Using land use policy to realize GHG reduction is hard, but vital. Scholars acknowledge that increasing land use density, diversity, and accessibility can reduce driving but these reductions can also be modest. Competing priorities, like revenue generation, can also lead local governments to make land use decisions antithetical to compact growth and GHG reduction. Complicating matters in some areas of California, significant developments that would reinforce car-centric patterns—including New Town projects and large-lot subdivisions—are already planned and entitled, grandfathered pre-SB 375. “We have this reservoir of capacity due to the prior planning,” one MPO analyst explained recently to the Sacramento Bee. “That reservoir is going to drain out very, very slowly.”
Using MPOs and their transportation funding carrot may be a “second best” but pragmatic option to nudge local land use. MPOs are not formal units of government and possess limited compliance mechanisms for steering local growth to regional “priority development areas” or “focus corridors.” Some local activists have also rejected the perceived empowerment of unelected regional planning boards with land use responsibilities. However, MPOs do direct billions of dollars in transportation investment. Federal law already compels them to grapple somewhat with transportation and development interactions.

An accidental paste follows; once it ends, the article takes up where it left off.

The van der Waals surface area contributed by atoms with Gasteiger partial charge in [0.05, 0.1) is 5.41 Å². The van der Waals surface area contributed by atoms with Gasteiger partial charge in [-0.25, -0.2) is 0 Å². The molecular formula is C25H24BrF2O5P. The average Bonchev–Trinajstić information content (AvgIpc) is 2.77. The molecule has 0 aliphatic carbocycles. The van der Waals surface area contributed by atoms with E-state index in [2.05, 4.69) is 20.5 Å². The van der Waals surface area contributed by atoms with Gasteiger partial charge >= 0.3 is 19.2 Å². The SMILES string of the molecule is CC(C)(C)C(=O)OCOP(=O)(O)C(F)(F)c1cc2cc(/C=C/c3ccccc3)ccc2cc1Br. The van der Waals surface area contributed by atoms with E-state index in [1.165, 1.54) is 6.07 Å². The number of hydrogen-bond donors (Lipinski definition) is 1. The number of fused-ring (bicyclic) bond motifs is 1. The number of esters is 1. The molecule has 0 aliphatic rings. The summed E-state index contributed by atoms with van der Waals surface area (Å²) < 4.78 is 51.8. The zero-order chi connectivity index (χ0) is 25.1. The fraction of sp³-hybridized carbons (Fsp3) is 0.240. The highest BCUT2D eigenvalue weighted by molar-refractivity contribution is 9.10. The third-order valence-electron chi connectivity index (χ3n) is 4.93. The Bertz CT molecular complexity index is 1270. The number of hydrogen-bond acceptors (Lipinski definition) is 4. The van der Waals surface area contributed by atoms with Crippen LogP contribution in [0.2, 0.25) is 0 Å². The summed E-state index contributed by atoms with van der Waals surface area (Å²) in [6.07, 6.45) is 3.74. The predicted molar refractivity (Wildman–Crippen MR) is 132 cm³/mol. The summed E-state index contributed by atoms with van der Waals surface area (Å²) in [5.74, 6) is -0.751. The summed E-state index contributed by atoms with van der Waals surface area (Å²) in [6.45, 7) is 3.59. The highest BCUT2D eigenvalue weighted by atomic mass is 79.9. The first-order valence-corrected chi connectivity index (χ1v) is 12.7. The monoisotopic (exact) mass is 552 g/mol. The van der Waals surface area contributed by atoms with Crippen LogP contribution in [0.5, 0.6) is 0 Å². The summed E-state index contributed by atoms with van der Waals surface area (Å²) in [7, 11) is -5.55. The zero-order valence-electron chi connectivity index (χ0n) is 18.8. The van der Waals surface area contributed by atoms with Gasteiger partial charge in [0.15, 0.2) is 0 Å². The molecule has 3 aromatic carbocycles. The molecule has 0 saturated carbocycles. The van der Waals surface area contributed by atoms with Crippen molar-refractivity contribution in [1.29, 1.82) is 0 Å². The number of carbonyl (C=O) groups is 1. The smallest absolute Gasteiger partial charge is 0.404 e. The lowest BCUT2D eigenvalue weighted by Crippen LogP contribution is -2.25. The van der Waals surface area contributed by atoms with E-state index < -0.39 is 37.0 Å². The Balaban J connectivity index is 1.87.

Nearly ten years after SB 375’s passage, there is a natural impulse to ask, “Is it working?” Answers will be premature, however, and will depend on how and over what time horizon we measure its effects. The arc of land use change is long. It is also observed in myriad incremental choices over matters like accessory dwelling units, building and lot size standards, housing permits, farmland conversion, and so on. Because local governments have tended to overlook the implications of land use policy for regional transportation and for climate change, SB 375 and its GHG-informed regional planning approach could have a profound impact in the future.
To conclude, changing urban growth patterns is a long term project. Capital investments in buildings and infrastructure are durable. They have lasting transportation and GHG consequences. California’s SB 375—warts and all—has begun using MPOs to try getting local growth right. The California model is also somewhat exportable; it overlays GHG goals atop the transportation planning process already required in US regions. Some other states may not have an extensive air quality administrative system like California’s Air Resources Board, but they will have an MPO (or more); over 400 operate across the country.
Why not use these organizations to promote local development that improves outcomes for transportation and for climate, especially where fast and abundant growth threatens to reproduce auto-centric patterns? Not doing so may leave many US regions in the same car-dependent climate pickle some 30 or more years from now.
Gian-Claudia Sciara is Assistant Professor of Community and Regional Planning in the School of Architecture at The University of Texas at Austin.